TSA Behavior Profiling Not Effective, GAO Report Finds

Behavioral screening at airports across the county has wasted up to $1 billion since 2007 and cannot be proven effective, according to the Government Accountability Office.

GAO released its report on the Transportation Security Administration's Screening of Passengers by Observation Techniques program, also known as SPOT, where agents profile cagey looking people and engage them in conversation in an attempt to determine whether they are up to no good.

The report found that the available evidence and data show that the program cannot be proven effective and that profiling is "probably no better than chance."

Last May, The Department of Homeland Security Inspector General released a report on SPOT that also found the program is tough to prove effective.

"The report released today by GAO displays what I have been saying for years - that TSA's Screening of Passengers by Observation Techniques program is fundamentally flawed, cannot be proven effective, and should no longer be funded with taxpayer dollars," Rep. Bennie Thompson, D-Miss., said in a statement today.

The House Subcommittee on Transportation Security will hold a hearing Thursday to question GAO officials and TSA Administrator John Pistole about the report. The hearing will also examine the "initial lessons" learned from the shooting at LAX on November 1.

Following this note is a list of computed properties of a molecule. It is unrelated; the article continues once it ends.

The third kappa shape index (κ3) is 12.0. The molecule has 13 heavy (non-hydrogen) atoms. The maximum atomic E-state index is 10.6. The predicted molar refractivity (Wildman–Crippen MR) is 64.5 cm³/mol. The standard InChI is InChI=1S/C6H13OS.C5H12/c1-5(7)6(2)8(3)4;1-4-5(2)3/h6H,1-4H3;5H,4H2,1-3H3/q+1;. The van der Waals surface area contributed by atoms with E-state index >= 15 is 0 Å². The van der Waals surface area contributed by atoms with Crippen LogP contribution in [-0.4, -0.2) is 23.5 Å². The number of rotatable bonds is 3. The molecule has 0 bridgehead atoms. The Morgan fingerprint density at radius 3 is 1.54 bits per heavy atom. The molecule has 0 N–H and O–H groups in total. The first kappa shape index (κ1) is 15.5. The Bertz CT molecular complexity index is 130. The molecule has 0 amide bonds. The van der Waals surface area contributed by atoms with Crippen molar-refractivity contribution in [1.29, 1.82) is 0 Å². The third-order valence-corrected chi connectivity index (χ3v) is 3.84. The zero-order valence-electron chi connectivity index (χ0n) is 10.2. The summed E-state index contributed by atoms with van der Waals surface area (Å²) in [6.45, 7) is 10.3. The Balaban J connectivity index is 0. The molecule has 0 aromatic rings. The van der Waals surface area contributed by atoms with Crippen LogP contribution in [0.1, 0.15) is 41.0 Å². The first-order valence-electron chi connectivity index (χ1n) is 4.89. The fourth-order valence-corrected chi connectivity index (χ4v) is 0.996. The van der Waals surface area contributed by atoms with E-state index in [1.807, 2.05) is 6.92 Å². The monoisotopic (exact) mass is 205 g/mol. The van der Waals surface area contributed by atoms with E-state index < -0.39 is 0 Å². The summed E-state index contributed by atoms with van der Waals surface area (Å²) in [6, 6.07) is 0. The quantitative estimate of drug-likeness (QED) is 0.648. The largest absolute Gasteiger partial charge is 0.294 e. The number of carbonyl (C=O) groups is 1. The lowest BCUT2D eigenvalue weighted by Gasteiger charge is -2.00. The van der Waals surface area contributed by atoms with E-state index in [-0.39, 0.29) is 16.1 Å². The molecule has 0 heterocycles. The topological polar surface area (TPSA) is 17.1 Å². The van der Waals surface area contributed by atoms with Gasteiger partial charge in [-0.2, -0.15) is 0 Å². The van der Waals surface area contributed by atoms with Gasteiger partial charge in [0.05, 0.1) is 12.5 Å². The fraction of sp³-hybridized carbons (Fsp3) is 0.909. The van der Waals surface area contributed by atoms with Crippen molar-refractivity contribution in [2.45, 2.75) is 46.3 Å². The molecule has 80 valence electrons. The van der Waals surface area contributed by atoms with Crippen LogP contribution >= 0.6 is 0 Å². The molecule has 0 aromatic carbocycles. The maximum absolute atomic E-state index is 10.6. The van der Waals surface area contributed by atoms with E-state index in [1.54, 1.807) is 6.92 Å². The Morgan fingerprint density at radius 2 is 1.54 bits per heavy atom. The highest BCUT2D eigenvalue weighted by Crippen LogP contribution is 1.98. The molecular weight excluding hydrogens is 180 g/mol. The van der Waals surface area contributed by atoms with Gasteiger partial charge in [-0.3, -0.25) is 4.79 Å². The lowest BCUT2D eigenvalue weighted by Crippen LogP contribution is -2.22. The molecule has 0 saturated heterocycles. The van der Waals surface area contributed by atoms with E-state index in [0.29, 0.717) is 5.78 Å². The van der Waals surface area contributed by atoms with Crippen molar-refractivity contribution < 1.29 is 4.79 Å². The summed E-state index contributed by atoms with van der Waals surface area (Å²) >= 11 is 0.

"In the wake of last week's tragic shooting at LAX, we have a responsibility to re-examine existing TSA security policies and programs, in order to identify practical, risk-based steps that can be taken to strengthen coordination between local law enforcement and TSA, and to prioritize security measures more effectively," Richard Hudson, the subcommittee chairman, said in a statement today. "The Subcommittee's hearing on TSA's Screening of Passengers by Observation Techniques (SPOT) Program is a timely opportunity to review whether this program and others are an effective and efficient use of resources."

The SPOT program costs more than $200 million per year, placing 3,000 behavior detection officers at 176 airports in the United States, according to GAO.

Several Democrats on the committee believe that money could be put to use on other proven and effective measures to enhance aviation security.

"This report represents a serious indictment of TSA's Screening of Passengers by Observation Techniques program," Rep. Cedric L. Richmond, the ranking Democrat on the transportation security subcommittee, stated. "With a single report, GAO has displayed that the science behind the program is non-existent and that the study TSA cites in defending the program was fundamentally flawed. Given TSA's unwillingness to concur with GAO's recommendation that the agency limit funding for the program until it could be proven, it is now up to Congress to take a hard look at reprioritizing the funding for this program. I trust that my colleagues will do just that."

The report recommends that when making funding decisions on the program, Congress consider the lack of scientifically validated evidence for using behavioral indicators to identify threats to aviation security. DHS did not agree with the recommendation.